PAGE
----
LIMA – Peru’s cuisine, renowned for being exquisitely diverse, fresh and punchy with its flavors, has championed ceviche – fresh raw fish cured in lime juice, salt and yellow chili peppers – from a catalog of some 3,000 national dishes in its bid to secure intangible world cultural heritage status from UNESCO after a failed attempt in 2010.
Following a drawn-out process involving experts and representatives across several sectors, Peru decided to submit the tangy dish that uses the freshest of fish as its main ingredient in a bid to secure the prestigious status.
“The error was that (in the previous 2010 application) the history of Peruvian cuisine and all regions were included,” Mariano Valderrama, former representative of the Peruvian Gastronomical Association (APEGA) and an expert on ceviche, told EFE.
“But that isn’t the line UNESCO follows if we take a look at how Mexico achieved its status in 2010 with Michoacan food being recognized as a paradigm of Mexican cuisine,” Valderrama said in reference to the rustic and hearty food from the central Mexican state also known as the “soul of Mexico.”
Soledad Mujica, director for intangible cultural heritage at Peru’s Culture Ministry told EFE that the 2010 application did not meet the criteria that UNESCO sets in order to achieve world heritage status.
“UNESCO requires, as a first step, a clear definition of what is being tendered to be considered intangible cultural heritage, in order to then define how it meets the standards from a cultural point of view taking into consideration traditions, customs and wisdom,” Mujica added.
It is a very complex application process and the endeavor to include the entirety of Peruvian cuisine in the tender was impossible given the word limit, she continued.
“There are 3,000 dishes in Peruvian cuisine. It is impossible to elaborate on all Peruvian cuisine, the historical side alone wouldn’t fit on the form,” Mujica said.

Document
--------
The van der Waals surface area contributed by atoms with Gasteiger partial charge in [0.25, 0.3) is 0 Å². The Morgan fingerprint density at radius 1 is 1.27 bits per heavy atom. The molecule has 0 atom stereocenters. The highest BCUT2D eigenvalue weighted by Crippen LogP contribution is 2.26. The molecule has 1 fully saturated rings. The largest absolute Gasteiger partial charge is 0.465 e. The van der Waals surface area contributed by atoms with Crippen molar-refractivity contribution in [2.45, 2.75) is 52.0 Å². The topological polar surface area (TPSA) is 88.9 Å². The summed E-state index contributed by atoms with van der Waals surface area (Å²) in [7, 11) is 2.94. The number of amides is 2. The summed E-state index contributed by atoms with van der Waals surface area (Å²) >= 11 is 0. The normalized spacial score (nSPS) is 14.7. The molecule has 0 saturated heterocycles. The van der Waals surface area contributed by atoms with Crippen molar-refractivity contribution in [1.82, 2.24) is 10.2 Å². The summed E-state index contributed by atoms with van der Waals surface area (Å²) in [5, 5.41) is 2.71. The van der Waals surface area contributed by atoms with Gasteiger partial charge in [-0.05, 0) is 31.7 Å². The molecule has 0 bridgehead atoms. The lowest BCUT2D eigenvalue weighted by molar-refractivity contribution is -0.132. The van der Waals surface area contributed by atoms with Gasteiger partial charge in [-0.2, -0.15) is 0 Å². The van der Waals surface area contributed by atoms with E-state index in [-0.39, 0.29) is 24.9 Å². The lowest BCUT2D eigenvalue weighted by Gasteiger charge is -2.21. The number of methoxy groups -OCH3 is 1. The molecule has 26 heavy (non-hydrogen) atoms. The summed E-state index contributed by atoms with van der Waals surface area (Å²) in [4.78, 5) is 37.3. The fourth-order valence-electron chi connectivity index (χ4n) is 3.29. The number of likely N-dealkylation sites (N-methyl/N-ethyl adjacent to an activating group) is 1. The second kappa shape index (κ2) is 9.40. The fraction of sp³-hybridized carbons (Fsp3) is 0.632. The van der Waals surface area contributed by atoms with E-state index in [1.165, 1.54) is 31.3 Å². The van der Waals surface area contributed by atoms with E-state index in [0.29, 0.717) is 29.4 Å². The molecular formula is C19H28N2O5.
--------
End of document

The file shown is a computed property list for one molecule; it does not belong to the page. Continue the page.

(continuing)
So the choice to champion ceviche relied on the fact that it is “a dish that is anchored in the Peruvian psyche, in the mountains, by the sea and in the jungle,” the civil servant said adding that it represented the diversity of the nation with communities using either fresh-water fish or seafood depending on their location pairing it with various side dishes such as sweet potato, corn on the cob, “zarandaja,” (a type of pulse) and yuca (a starchy tuberous root from the tropics).
Ceviche is the most representative dish of Peruvian cuisine according to an Ipsos 2018 report whereby 77 percent of surveyed Peruvians overwhelmingly identified it as the national dish with other dishes such as “pachamanca” – a traditional but complex recipe that bakes spiced meats inside an underground oven made of hot stones – at 25 percent and 23 percent voting for “lomo saltado” – a sirloin beef stirfry that has been marinated with tomatoes and onions, served with fried potatoes and rice.
“It is a product that has its origins in the Pacific basin, given it is also consumed in Polynesia, Ecuador, Chile and Mexico, but it is only in Peru where it is one of the most consumed and popular dishes,” Valderrama added.
The fact that ceviche is also a social pursuit was also taken into consideration for the submission, Adolfo Perret, a chef, told EFE.
“It is a dish that is anchored within homes, in our family units. It is an expression of where we come from and who we are,” Perret added.
A key factor for choosing ceviche as Peru’s contender for UNESCO’s intangible cultural heritage was the fact it ticked various boxes including its diversity, nutritional value and sustainability.
Sustainability, in particular, could be decisive for this nomination which taps into the protection of Peruvian seas that have faced several conservation challenges and for which Peru will have to ponder how it can include details as to how it would safeguard the oceans and fish, a required step in the application process for the prestigious UNESCO title.
In line with this, the UNESCO working group were also developing action plans, commitments and timelines in a bid to curb the threat rivers, lakes and oceans face with plastic pollution, illegal fishing techniques that rely on dynamite or banned nets and a demand to respect quotas on sizes of fish.
“The work will not finish the day we are all celebrating that ceviche is considered a Cultural Heritage, but rather the work will start then,” Perret continued.
“The legacy will be a safeguarding policy that we will have to respect and that UNESCO will ensure we enforce. That’s the beauty of it,” the chef concluded.